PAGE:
A FLOOD victim who turned to drug dealing to cope with the destruction of his home town and business has been sentenced to two and half years jail.
Laidley father Andrew James Balke pleaded guilty in Brisbane Supreme Court on Monday to 20 drug and weapons offences.
The 37-year-old admitted to using and selling the drug ice as well as being in possession of a shotgun, rifles, ammunition and explosives - some of which had been reported as stolen several months before.
At the peak of his offending in July last year, he was entrenched in what the court heard was a "potentially lethal combination" of using amphetamines with loaded guns in reach.
Balke was previously given a second chance and fined in the Toowoomba court after being busted for drugs following the 2013 flooding of the Lockyer Valley town and subsequent collapse of his business.
A third chance was then offered to Balke in the Toowoomba District Court last year where he was placed on probation for drug supply.
Just weeks after being released on probation, Balke was discovered with drugs in his home and given a notice to appear.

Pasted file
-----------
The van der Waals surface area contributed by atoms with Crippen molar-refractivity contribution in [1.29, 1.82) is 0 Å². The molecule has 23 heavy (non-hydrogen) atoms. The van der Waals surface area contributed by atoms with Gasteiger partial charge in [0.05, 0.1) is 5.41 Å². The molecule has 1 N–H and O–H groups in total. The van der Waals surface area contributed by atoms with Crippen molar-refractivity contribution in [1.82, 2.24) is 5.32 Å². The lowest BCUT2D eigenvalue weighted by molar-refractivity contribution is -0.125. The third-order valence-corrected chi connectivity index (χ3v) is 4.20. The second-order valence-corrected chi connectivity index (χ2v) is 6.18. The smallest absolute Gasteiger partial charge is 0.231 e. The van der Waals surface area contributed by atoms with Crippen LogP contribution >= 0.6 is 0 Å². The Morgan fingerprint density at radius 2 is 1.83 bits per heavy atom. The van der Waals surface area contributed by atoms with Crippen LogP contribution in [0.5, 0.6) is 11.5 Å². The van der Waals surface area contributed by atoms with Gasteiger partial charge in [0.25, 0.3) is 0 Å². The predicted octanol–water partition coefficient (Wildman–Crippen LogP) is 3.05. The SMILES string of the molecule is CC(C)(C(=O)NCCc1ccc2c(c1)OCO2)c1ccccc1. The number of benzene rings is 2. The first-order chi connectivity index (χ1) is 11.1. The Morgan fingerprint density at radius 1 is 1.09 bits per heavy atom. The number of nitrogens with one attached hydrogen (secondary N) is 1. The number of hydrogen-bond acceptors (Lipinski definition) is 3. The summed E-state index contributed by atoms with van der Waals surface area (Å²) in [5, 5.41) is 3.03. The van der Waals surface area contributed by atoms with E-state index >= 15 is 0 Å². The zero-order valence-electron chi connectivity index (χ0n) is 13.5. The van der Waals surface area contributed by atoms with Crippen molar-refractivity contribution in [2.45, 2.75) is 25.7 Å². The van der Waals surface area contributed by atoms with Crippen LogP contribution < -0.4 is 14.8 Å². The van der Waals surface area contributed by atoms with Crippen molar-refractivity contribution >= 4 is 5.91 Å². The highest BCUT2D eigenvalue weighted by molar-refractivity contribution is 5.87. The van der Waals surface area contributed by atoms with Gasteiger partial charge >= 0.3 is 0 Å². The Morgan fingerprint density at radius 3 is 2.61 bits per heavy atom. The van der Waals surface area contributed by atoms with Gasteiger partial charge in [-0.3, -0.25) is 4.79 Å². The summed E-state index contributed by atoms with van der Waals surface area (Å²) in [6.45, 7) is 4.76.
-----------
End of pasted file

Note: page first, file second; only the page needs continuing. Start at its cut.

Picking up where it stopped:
The court heard on Monday that even with a pending court date and probation order hanging over his head, Balke's offending only got worse.
A second raid of his home uncovered the weapons cache and commercial quantities of methamphetamine and ecstasy tablets along with a customer list and more than $4000 in cash.
On that occasion Balke was remanded in custody until his sentence.
The court heard Balke had a long history of drug abuse which had graduated to methamphetamine use before his teenage years were out.
Defence barrister Scott Lynch told the court his client had the tendency to return to drugs when "significant stressors" entered his life and continued association with drug-using friends in the small town had played a factor.
He said that unlike some users, Balke previously held down a job and had a supportive family.
He insisted Balke had experienced an "awakening" in jail where he had realised how much he was missing in the life of his young daughter who was 10 days away from celebrating her birthday.
But Justice John Byrne said Balke clearly had a drug problem and statistics showed that "when there is competition between the drugs and the child, the drugs always win."
"You need professional assistance - the drugs will not make your life better - they will only make it worse," Justice Byrne said.
"Illicit substances cannot alleviate the stressors in your life, they can only add to the burden."
Balke waved goodbye to his family as he was led out of court.
He will be released on parole on May 6.
- ARM NEWSDESK